Famine in Ethiopia, which has occurred roughly once every decade since the dawn of recorded history, is back in the news but for an unexpectedly interesting reason.
Fresh controversy over aid to Ethiopia erupted today after an investigation concluded that millions intended for victims of the 1984 famine was diverted to anti-government rebel leaders[From Live Aid donations 'were diverted to arm Ethiopian rebels' - Times Online]
I remember someone telling me before that something like 100,000 people died directly because of Live Aid, because the food supplies meant that the government could fight on for longer, but it's really interesting to hear that this may be an underestimate. I made myself very unpopular at the time of Live Aid by telling my co-workers (I was living in the SF at the time) that if they really wanted to help starving people in Ethiopia then they should be sending them AK47s, not sacks of rice, since they were starving because Ethiopia's government wanted them to. It hasn't rained in Australia for god knows how long and no-one is starving there (to the best of my knowledge). That's not to say there aren't serious problems, as the BBC tell us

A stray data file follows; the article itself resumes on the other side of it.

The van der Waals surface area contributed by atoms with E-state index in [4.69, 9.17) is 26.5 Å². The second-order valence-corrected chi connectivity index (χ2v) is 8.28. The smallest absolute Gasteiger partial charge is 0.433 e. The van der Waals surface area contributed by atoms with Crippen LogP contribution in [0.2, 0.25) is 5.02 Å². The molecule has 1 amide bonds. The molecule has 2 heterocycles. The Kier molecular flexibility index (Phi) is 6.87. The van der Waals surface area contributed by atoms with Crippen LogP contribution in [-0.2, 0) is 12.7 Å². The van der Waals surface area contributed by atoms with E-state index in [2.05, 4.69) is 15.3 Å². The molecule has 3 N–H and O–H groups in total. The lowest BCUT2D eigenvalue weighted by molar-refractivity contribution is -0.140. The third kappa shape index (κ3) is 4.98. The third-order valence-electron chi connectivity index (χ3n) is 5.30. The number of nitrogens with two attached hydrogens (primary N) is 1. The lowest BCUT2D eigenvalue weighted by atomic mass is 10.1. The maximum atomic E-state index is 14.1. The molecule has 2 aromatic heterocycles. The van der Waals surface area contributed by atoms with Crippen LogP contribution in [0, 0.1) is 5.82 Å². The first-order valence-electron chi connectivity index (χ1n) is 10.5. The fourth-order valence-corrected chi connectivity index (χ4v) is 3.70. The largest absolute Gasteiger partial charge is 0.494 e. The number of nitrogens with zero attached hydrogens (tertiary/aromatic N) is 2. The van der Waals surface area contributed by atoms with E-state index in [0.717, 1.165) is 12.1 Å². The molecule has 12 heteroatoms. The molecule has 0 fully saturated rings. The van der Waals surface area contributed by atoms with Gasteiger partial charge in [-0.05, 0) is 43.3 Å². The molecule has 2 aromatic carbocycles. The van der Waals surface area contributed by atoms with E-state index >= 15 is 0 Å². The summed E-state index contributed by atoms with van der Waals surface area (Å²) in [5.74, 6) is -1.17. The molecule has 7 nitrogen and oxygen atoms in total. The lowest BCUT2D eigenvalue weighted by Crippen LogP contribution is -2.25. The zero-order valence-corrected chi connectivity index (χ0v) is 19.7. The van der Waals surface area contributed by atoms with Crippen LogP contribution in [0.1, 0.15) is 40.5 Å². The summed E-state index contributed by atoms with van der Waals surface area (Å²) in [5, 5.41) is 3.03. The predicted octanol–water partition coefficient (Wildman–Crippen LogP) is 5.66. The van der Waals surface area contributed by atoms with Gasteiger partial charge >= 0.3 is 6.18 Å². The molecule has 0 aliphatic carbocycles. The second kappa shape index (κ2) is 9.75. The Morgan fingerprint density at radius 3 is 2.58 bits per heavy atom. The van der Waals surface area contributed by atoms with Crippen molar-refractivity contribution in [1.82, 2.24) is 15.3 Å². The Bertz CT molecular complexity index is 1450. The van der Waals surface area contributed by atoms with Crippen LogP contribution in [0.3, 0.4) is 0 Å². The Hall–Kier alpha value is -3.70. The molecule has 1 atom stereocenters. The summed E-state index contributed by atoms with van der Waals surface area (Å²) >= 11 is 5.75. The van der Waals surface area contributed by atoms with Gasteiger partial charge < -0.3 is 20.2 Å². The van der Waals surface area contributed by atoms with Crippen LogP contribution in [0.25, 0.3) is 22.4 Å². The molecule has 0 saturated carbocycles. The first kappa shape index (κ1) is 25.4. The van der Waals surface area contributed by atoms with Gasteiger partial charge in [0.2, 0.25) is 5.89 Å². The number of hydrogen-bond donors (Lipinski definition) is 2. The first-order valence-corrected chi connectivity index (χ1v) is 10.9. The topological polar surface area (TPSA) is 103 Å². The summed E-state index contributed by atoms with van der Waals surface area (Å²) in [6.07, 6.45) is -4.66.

Steve Evans reports from Melbourne, a city that has suffered ten years of drought. He talks to oyster farmer Graham Taylor, who says that the lack of rain means less food for the oysters.[From BBC World Service - Business - Living with drought in Australia]
Drought so serious that oyster farmers are concerned. Wow: that's how bad things can get in a democracy. When the famine in Ethiopia began killing large numbers of people in 1984, the Ethiopian government was spending half of GDP on weapons. Australian defence spending is 2.6% of GDP. Go figure.